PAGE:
Are you supposed to be Securities licensed to do this?

Jun 15, 2019

  1. Northeast Agent
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    I saw a post on a FB group I belong to and thought I'd pose the scenario here:

    Agent#1 Met with a client that receives $655/mo in Social Security and had $22K in a 401-K. He made $2,500 commission at no cost to the client and who now has $990/mo income and has no Medicare deductible and almost no co pays for Medical and Rx. This was done by a SPIA (Single-Premium Immediate Annuity), QMB application, FE policy and and a DSNP plan.

    He said the SPIA is income not assets. The 401-k was accessible (not in payout mode) and is counted by Medicaid as an asset. A 401-k payout mode is not sufficient for Medicaid because the principal is still accessable. With a SPIA it is an irrevocable unaccessable income stream. In this state as with most countable assets test is $7700. The SPIA paid out at $200/month. Gross SS was 790 after QMB. He wrote a FE policy to cover burial. Client retained $5k for emergency fund we then did a DSNP MAPD
    is there a waiting period after you put it into a spia to be able to apply for the Medicaid?

    Agent #2 Are you securities licensed? I hope so! Because you just gave advise to sell a security to fund your plan. If your not securities licensed then your playing with fire.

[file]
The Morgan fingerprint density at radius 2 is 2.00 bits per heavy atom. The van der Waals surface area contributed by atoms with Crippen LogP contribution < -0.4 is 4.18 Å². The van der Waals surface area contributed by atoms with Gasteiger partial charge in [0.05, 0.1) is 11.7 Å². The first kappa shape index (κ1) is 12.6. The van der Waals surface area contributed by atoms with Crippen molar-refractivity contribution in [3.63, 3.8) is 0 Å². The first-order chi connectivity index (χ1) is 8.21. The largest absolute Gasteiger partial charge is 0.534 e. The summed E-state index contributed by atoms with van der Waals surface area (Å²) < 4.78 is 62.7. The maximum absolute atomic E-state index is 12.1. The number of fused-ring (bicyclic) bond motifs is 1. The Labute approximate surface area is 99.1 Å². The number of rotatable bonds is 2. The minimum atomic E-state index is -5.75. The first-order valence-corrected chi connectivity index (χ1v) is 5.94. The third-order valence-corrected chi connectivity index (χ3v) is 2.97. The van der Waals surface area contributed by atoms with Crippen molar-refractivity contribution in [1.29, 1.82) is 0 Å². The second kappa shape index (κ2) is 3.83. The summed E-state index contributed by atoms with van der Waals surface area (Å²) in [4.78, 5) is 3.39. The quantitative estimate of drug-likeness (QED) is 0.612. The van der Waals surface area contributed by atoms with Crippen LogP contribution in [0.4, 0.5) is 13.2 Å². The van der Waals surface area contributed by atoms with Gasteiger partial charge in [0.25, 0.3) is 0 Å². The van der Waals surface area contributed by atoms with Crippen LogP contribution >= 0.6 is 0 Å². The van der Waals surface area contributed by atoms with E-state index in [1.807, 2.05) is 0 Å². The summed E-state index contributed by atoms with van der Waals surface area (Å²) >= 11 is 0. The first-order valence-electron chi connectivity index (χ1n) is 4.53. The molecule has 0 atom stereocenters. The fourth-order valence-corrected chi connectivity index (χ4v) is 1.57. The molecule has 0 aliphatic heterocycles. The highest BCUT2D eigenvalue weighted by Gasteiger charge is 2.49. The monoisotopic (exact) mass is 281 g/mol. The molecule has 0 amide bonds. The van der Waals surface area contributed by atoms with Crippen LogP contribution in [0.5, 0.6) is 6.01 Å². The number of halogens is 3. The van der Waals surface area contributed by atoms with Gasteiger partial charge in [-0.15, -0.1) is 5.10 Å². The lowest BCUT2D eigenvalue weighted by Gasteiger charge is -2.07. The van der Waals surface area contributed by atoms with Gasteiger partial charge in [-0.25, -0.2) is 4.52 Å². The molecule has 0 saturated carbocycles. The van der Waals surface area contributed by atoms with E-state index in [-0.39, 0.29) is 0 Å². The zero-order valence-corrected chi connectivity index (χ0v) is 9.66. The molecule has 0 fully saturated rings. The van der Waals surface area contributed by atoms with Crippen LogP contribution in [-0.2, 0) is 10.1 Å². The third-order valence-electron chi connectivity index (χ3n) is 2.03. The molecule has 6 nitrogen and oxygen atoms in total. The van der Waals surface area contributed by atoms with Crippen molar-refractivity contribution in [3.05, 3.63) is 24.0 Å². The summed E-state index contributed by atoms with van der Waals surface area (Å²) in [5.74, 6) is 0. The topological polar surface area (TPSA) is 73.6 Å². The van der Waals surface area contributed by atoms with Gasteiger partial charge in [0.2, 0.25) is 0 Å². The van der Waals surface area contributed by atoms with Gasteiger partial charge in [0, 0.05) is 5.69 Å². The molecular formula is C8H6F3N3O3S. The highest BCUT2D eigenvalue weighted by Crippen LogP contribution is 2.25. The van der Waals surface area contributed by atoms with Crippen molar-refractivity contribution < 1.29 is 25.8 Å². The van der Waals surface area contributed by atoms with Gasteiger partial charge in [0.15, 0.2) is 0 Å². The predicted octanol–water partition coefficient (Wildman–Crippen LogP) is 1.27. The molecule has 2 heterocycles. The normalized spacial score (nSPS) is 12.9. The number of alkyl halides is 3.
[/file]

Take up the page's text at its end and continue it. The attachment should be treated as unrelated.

I know people personally that have been sued for giving securities advice without a license regarding this exact situation. It's on FINRA and SEC radar especially attorneys....be careful

    Agent #1 I am not giving advice, I am explaining Medicaid policy. If this line of BS prevails ALL DHS workers will be in violation. Further, I have for years done IRA transfers into SPIAs if it we're a problem carriers suitably would stop this practice
     
  2. DHK
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    DHK "YOU CAN'T HANDLE THE TRUTH!"

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    DHK, Jun 15, 2019
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  3. DHK
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    DHK "YOU CAN'T HANDLE THE TRUTH!"

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  4. Allen Trent
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    Based on the information, I dont believe a securities license is currently required. However, if the SPIA was not done in a fixed period payout no longer than the Medicaid Life Expectancy tables, the SPIA may not satisfy the Medicaid eligibility rules.. basically, my understanding is that a SPIA cannot choose a period of time or a joint payout option or a period certain if the length of payments could last longer than the Medicaid tables say the persons life expectancy is. So, if the client chose a Life with 15 year certain period & the Medicaid table gives the person only a 11 year life expectancy, the person could fail the Medicaid application & have the asset counted but no longer have the money because it was irrevocably used to purchase the SPIA.

    If the SPIA was done as a fixed period for less than the Medicaid life expectancy table & the client outlives the payout, how will they continue to pay the final expense policy premiums
     
    Last edited: Jun 15, 2019
  5. Northeast Agent
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    Thanks, guys. This is food for thought...
     
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